George Forsyth enlisted in the 47th Infantry Battalion of the Australian Imperial Forces on the 24th of January 1916. His rank was Private, service number 1654.
On his attestation paper, George stated he was born in the Parish of Pitsligo near Fraserburgh, Scotland.
He was 25 years and 3 months of age, single and gave his occupation as labourer.
George’s parents were John Gill Forsyth and Jane nee Birnie of Hillfoot, Cortes, Lonmay, Aberdeenshire, Scotland. (pictured above)
John Gill Forsyth was the younger brother of my great-great grandfather Robert Forsyth who settled in Kaiapoi, New Zealand.
Thanks to Sandra Playle on the Australian genealogy facebook page I learnt that George enlisted at Charter’s Towers in Queensland.
His mother states on the Honour Roll form that he was 18 years of age when he came to Australia.
George was living in Friezland, via Cloncurry. His younger brother, Robert, had also enlisted but he was with the Gordon Highlanders in Scotland.
One question George was asked on his enlistment in Australia was “had he ever been rejected as unfit for His Majesty’s Service and if so for what reason?”
His reply …. Yes, defective teeth.George was 5 foot 7 and a half inches tall. He weighed 136 pounds, chest measurement 36 inches. Complexion fair, eyes blue, hair colour dark brown and his religious denomination was Presbyterian.The attesting officer who signed his enlistment form was Fred Johnson.
20 – 4 – 1916 Embarked at Sydney per H.M.T “Hawkes Bay”
27 – 5 – 1916 From 12th training Btn, allotted to 47th Battalion at Tel-el-kebir
2 – 6 – 1916 From H. T “Caledonia” proceeded to join B.E.F at Alexandria
9 – 6 – 1916 Disembarked at Marseilles.
The 47th Battalion was raised in Egypt on the 24th of February 1916. About half its new recruits were Gallipoli veterans and the rest were fresh reinforcements from Australia, the majority being recruits from Queensland and Tasmania.
Arriving in France on 9 June 1916, the 47th entered the trenches of the Western Front for the first time on 3 July. It participated in its first major battle at Pozières. Initially, the battalion provided working parties during the 2nd Division’s attack on 4 August, and then, with its own division, defended the ground that had been captured. The 47th endured two stints in the heavily-contested trenches of Pozières
Transcript of Battalion war diary:
5 – 8 – 1916 Battalion moved from Tara Hill and took up position near Pozières as reserves to front line.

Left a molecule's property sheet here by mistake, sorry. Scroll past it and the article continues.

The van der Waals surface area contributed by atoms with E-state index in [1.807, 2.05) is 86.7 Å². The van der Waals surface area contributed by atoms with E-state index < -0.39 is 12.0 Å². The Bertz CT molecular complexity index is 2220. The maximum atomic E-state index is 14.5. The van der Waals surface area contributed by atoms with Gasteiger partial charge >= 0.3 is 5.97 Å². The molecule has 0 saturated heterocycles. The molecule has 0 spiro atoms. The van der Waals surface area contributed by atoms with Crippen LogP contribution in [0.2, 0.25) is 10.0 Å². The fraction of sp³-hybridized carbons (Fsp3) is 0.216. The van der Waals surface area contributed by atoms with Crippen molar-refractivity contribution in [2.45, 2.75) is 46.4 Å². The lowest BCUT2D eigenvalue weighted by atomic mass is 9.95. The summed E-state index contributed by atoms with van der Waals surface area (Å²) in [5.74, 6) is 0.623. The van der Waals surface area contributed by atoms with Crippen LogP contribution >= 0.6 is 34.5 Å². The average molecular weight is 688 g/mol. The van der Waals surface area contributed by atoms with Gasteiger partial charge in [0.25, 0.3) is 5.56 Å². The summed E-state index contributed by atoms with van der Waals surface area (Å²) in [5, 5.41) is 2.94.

7 – 8 – 1916 at 6.30 am received message to reinforce front line occupied by 48th Battn. despatched C Coy at 6.40am. Three platoons returned at 7.15 am and the other remaining.
At 2.30 pm commenced relief of front line occupied by 48th Battn. Relief was completed by 4.30 pm. A and D companies occupying front line. O, G, I and B Coy in close supports in Tramway Trench.
One platoon of C Coy which reinforced the 48th Battalion at 6.40 am was sent back to join up with remainder of C Coy at Sunken Road. C Coy remained in support.
The relief of the 48th Battalion was carried out under a heavy bombardment by the enemy and considerable casualties were inflicted on the Battalion.
On the 9th of August 1916 Private George Forsyth was killed in action at Pozières, although his sister, Jean Butcher of Taupo, New Zealand had received notification of his death on dates in both August and November 1916. She wrote to the war minister In Nov 1917.
She received a reply in December.
On his war service record, it states that he is buried “500 yards N.E. of Pozières”.
Underneath are location co-ordinates 57D SE X5A R35C Martinpuich.
I am told the coordinates may be taken so they can go back and retrieve the body for burial.
Sometimes the bodies cannot be found and that is when the soldier’s name and details are put on the memorials. I’ve yet to work out if George’s body was found for burial.
Martinpuich village is about a mile north-west of High Wood,and like the wood was captured on September the 15th, 1916.
It is ironic that troops of the 15th (Scottish) Division took the village.
Military historian Matt Smith of http://www.australianwargraves.org says “Martinpuich is the village NE of Pozieres. The name refers to the trench map, not where he was buried. George would have been killed and buried on the old German Line OG1 and OG2, probably attacking the Windmill site. It is the site of the current 2nd Australian Division memorial.”
George’s name is included on the Villers-Bretonneux memorial at Somme, France.
Both George and his brother Robert are also commemorated on the War Memorial at Rathen, Aberdeenshire, Scotland.